Never Too Late for That Dream Job:

Amara Rose March 15, 2016 6

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How to Switch Careers Later in Life



When my friend Susan moved back to California with her family in the summer of 2014, she began job-hunting for the first time in fourteen years. At 56, this might have seemed a daunting endeavor — a generation ago. As it was, Susan sent out resumes somewhat casually for a few months, and by late autumn she had two solid job offers within easy commuting distance. Now, at 58, she’s considering spreading her work wings in a grander direction, and has already had one interview.

reverse mortgage newsClearly, this is not your mother’s career trajectory.

Whereas once upon a briefcase few employers would have given a second glance to the resume of someone less than a decade from retirement, today, with longevity creating an entire additional generation of life for many active adults, the 50s are prime time for companies to harvest talent at its peak.

Consider Alice Longworth, who says getting laid off at 62 was “the best thing that ever happened to her.” She decided to leave non-profit fundraising and start fresh in graphic design, something she’d always enjoyed. After taking courses at both the School of Visual Arts in New York and NYU’s School of Continuing Education, Longworth interned at age 66 (which makes the movie, The Intern, starring Robert DeNiro as a 70-year-old intern, seem not at all far-fetched), later landing two part-time positions that utilize her new skills.

Driven to Help

And as we explored in this post, Longworth is on the youthful side of the career reinvention spectrum.

With the advent of just-in-time services to rival traditional businesses, mature adults are also expanding the definition of what elder employment can look like. For instance, while two years ago we explored elder driving and when your reverse mortgage clients and prospects ought to consider relinquishing the keys, today older adults aren’t just requesting rides from services such as Uber and Lyft — they’re providing them!

Carol Sue Johnson, 73, is an Uber driver, one of a growing number of seniors who are augmenting their retirement income by getting behind the wheel on a part-time basis. Drivers are in such demand, in fact, that in 2015 Uber and Life Reimagined (a subsidiary of AARP) formed a partnership to recruit more 50+ drivers. Older drivers are prized because as a group they are careful, insured drivers who keep their vehicles in good repair, and tend to have fewer accidents than their younger cohorts.

And older drivers appreciate the freedom and flexibility, as well as the cash. Since they’re not depending on these ride services for full-time income, they can fit driving into their schedules, leaving them plenty of time to enjoy other activities while supplementing their Social Security or other sources of income (such as a reverse mortgage).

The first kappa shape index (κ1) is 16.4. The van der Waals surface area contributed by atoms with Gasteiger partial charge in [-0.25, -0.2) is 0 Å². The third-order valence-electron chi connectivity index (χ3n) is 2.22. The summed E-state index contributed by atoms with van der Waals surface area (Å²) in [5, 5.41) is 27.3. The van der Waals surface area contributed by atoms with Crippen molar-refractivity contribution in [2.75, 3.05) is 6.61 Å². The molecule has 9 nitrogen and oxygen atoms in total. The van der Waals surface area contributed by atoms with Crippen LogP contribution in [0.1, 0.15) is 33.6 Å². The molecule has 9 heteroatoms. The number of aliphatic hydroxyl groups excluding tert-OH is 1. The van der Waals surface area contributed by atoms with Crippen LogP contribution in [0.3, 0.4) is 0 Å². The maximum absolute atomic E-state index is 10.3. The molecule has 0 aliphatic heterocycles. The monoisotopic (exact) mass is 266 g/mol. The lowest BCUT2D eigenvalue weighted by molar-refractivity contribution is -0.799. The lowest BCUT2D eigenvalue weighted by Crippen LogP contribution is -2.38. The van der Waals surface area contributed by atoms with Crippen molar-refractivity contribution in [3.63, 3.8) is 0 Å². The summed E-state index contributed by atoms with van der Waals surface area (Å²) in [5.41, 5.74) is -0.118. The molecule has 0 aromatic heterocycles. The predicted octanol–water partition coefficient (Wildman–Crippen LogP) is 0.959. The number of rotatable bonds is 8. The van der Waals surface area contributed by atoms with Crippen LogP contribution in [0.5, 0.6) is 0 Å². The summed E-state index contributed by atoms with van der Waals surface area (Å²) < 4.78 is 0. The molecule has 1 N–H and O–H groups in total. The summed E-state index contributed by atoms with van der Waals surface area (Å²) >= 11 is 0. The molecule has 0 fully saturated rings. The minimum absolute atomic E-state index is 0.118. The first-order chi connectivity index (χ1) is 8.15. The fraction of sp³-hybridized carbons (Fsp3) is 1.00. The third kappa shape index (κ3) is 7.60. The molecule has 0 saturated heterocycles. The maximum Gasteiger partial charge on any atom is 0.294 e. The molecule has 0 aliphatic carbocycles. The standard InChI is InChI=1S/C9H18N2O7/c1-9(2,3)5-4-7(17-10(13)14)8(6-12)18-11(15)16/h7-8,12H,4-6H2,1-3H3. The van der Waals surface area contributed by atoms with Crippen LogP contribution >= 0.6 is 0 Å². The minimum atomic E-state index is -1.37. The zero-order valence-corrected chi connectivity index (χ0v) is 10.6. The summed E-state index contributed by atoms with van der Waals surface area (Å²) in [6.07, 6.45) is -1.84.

So however your still-spry reverse mortgage clients choose to spend their days, a part-time job that meets their needs may be the perfect way to reimagine work that’s a lot like play.

 

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6 Comments »

  1. George March 15, 2016 at 8:30 am - Reply

    Well said, Amara! I am 68, helping others with reverse mortgages, and loving every minute of it! No plans to retire.

    • Amara Rose March 15, 2016 at 10:23 am - Reply

      Excellent, George! 68 is young these days in comparison with previous generations. The main concern at any age is our health, and if you have that, your life experience is a bonus in your work.

  2. cliff riddle March 15, 2016 at 8:49 am - Reply

    I started out at the young age of 70 in the R. M,
    business and enjoy the financial and the rewards
    of helping us old farts.

    • Amara Rose March 15, 2016 at 10:20 am - Reply

      Hi Cliff,

      You’re a wonderful example of exactly what’s transpiring with aging today. Good for you for stepping up to the RM industry at 70 — I imagine your clients enjoy having a loan officer who understands their life perspective.

  3. Boyd Uselton March 15, 2016 at 8:55 am - Reply

    A fine article about 3 women written by a social welfare worker also a woman- How unusual?

    This attitude is not missed by all those worthless old men out there and I have had at least 3 of them point it out to me already.

    This is the pie in the sky kind of thing , not all people male or female aspire to. To hold this out as an example is to say any other point of view just doesn’t matter. Old people will think as they are told too.

    Why not write about something that matters, like 40% of everyone ready to retire has not saved up one thin dime for it. How about something on the 60% plus of people that have not saved enough money to retire and have to work or sponge off their children somehow.

    Perhaps the social welfare point of view is not the one taken by the old folks that fought , bled and were taxed to death to support something they no longer recognize?

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